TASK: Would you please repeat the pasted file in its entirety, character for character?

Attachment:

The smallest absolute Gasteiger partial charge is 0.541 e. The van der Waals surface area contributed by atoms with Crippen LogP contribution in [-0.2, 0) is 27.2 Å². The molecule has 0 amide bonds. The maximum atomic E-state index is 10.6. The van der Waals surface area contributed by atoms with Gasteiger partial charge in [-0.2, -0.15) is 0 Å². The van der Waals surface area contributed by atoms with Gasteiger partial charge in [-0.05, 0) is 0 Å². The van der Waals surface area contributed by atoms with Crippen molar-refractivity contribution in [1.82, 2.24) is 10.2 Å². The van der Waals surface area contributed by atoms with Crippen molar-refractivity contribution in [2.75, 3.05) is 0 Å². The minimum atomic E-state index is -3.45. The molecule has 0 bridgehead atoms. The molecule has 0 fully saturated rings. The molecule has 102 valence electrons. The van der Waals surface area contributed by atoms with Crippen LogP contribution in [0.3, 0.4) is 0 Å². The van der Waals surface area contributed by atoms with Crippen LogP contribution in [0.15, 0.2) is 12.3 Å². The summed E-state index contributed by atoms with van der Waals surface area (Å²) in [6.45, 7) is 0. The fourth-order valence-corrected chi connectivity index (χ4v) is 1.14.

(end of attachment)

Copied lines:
The smallest absolute Gasteiger partial charge is 0.541 e. The van der Waals surface area contributed by atoms with Crippen LogP contribution in [-0.2, 0) is 27.2 Å². The molecule has 0 amide bonds. The maximum atomic E-state index is 10.6. The van der Waals surface area contributed by atoms with Gasteiger partial charge in [-0.2, -0.15) is 0 Å². The van der Waals surface area contributed by atoms with Gasteiger partial charge in [-0.05, 0) is 0 Å². The van der Waals surface area contributed by atoms with Crippen molar-refractivity contribution in [1.82, 2.24) is 10.2 Å². The van der Waals surface area contributed by atoms with Crippen molar-refractivity contribution in [2.75, 3.05) is 0 Å². The minimum atomic E-state index is -3.45. The molecule has 0 bridgehead atoms. The molecule has 0 fully saturated rings. The molecule has 102 valence electrons. The van der Waals surface area contributed by atoms with Crippen LogP contribution in [0.3, 0.4) is 0 Å². The van der Waals surface area contributed by atoms with Crippen LogP contribution in [0.15, 0.2) is 12.3 Å². The summed E-state index contributed by atoms with van der Waals surface area (Å²) in [6.45, 7) is 0. The fourth-order valence-corrected chi connectivity index (χ4v) is 1.14.